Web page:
• Know your size. Dress size, band size, cup size. Swim sizes do vary somewhat by brand, but that goes for all the rest of clothing-dom too, so you should never get out of the range you wear day-to-day. The thing that makes me the saddest at work is when I clear a dressing room, and find a customer was trying on suits obviously too large for her. It’s amazing how our feelings can skew our perception.
  • Start with what genuinely appeals to you. Trying on everything that’s the right size is not an effective way of hedging your bets. It’s a recipe for overload. It’s also easy to simply lose track of how many suits you’ve passed onto me, the helpful sales associate, to put in your dressing room. Do yourself the favor of making your dressing room a curated gallery, not a museum. You can always branch out from there.
  • Don’t make concealment the point. When customers would say, “I hate my [part of body],” an old coworker used to respond, “What part of your body do you like?” Certainly go for that “tummy control” feature or that skirt to cover your thighs. But make sure you also choose something with an accentuating feature or design point of interest. This will keep you out of “granny suit” territory. You’re cooler than that. You’re still you!

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Sarah Jane Adams reflects in “Me My Body” for Advanced Style, photograph by Ari Seth Cohen

  • Something to keep in mind: Do you spend your time at the beach, lake, river, etc. judging others’ paunches, sags, wrinkles, stretch marks, cellulite, and veins? It’s true we’re not used to seeing these things, they can be surprising. But you just think, “Oh, well there it is” and move on, right? Which is not to say you discount the person. Trust that others won’t discount you either. If someone is that shallow, you can feel bad for them. 

    “…those who mind don’t matter and those who matter don’t mind”
    –Dr. Seuss

Finally, when you notice a swimsuited woman with your same symptoms of a life lived, don’t you kind of admire her and feel a little more confident yourself? You can be that woman to someone else.

swim3Jazzmyne shared her first bikini experience with the world.

Accessibility in the Outdoors & The Camp Kit’s Role

What does making the outdoors accessible mean? This question was on my mind when I co-founded Wild Wilderness Women almost two years ago. We wanted to build a group that would empower more women to get outside, and do so in an intentional way that wouldn’t leave any women out. As we’ve grown, it has been a question our board has returned to again and again. How do we make sure we’re fostering an inclusive environment where socio-economic status, race, sexuality, and the variety of other characteristics that a diverse community of women may identify with don’t inadvertently prohibit them from feeling welcome outside?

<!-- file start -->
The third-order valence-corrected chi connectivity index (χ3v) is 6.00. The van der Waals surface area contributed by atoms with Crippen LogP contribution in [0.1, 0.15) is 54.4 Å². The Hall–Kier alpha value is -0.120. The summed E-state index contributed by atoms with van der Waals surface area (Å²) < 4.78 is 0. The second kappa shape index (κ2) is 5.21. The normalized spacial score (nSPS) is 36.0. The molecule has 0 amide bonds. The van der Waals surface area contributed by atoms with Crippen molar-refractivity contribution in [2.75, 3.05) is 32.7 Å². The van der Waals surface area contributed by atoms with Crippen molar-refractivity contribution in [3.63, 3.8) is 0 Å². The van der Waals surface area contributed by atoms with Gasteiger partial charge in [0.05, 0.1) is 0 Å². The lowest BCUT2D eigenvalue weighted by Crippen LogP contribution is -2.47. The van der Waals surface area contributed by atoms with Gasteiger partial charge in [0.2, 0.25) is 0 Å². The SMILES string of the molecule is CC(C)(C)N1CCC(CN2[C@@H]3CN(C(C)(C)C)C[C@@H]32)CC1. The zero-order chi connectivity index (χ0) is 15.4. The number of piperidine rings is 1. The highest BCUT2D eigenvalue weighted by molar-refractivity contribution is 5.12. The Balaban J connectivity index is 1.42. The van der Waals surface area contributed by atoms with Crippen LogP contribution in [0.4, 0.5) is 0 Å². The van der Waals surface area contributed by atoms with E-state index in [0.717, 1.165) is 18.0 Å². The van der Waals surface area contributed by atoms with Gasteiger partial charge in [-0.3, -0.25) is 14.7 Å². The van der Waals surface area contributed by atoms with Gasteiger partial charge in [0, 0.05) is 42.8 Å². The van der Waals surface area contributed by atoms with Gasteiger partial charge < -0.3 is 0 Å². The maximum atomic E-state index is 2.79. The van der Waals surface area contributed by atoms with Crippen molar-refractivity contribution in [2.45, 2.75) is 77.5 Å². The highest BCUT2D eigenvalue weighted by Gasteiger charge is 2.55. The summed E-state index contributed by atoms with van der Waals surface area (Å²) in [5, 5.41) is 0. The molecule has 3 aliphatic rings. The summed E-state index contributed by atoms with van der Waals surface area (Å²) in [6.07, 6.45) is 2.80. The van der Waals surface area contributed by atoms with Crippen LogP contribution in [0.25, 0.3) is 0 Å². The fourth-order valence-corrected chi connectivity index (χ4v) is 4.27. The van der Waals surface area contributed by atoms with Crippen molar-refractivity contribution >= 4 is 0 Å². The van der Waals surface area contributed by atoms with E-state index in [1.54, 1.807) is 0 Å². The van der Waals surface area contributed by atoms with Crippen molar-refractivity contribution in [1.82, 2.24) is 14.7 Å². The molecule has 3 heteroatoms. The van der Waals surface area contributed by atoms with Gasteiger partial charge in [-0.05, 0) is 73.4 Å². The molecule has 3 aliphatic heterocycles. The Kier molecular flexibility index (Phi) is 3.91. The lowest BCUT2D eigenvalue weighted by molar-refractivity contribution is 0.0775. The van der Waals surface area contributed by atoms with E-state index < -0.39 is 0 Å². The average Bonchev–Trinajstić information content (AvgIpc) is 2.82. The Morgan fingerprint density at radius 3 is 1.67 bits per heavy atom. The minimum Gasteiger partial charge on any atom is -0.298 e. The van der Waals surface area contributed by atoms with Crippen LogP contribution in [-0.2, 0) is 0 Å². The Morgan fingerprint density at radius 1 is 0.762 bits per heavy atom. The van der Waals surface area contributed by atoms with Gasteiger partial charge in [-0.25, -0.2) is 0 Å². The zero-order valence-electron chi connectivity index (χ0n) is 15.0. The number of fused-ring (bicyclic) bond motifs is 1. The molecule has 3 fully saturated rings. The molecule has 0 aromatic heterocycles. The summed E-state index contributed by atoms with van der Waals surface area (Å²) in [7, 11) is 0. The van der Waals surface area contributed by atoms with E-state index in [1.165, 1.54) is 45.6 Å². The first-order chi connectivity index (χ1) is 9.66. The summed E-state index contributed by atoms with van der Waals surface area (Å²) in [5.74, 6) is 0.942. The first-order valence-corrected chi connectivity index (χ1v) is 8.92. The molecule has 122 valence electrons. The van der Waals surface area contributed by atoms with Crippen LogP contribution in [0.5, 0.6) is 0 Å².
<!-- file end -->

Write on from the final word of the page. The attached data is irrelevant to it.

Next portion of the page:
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The urgency of the question for me only grew as our board began planning our inaugural Babes Off the Beaten Path trip—an annual opportunity for Wild Wilderness Women to come together and build community while having an exceptional outdoors experience. For this first year, we’d be taking eight women into the backcountry of Glacier National Park for four days. Three of these women had never been backpacking before.

My mind immediately turned to cost, and the stress I remember feeling around obtaining all the gear I needed when I started diving into the world of backpacking. The truth is that it’s expensive to get started backpacking. Just the cost of the basics adds up fast.

  • Backpack: $200
  • Sleeping pad: $60
  • Sleeping bag: $150
  • Tent: $175
  • Stove: $50
  • Headlamp: $25
  • Total: $660

The cost of gear shouldn’t be what stops a woman from trying out backpacking for the first time, and we certainly didn’t want this to be the case for the women who were courageously throwing their fears to the wind and coming with us on this wild ride to Glacier. This is where The Camp Kit came in.

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For far less than the price of buying all new gear, The Camp Kit offers easy rentals of everything a newbie may need to try out this great love affair we call backpacking. And, unlike some rental companies, it only sends high-quality gear—the type that you would want to buy for yourself. As a first-timer, this is important. Using gear that is old, smelly, heavy, or otherwise unappealing can affect the way a beginner internalizes the experience.

When Tara first joined Wild Wilderness Women, she didn’t have much experience camping. Day hikes, paddling on the Potomac, or biking along local trails were more up her alley. But, strapping a pack on your back, sleeping near wild animals, and spending multiple nights in a tent? She had some hesitations. However, when we announced our trip to Glacier, Tara excitedly signed up. She quickly embraced the opportunity to push her limits in a way that so beautifully encapsulated the ethos of our group’s mission. This was something we wanted to champion.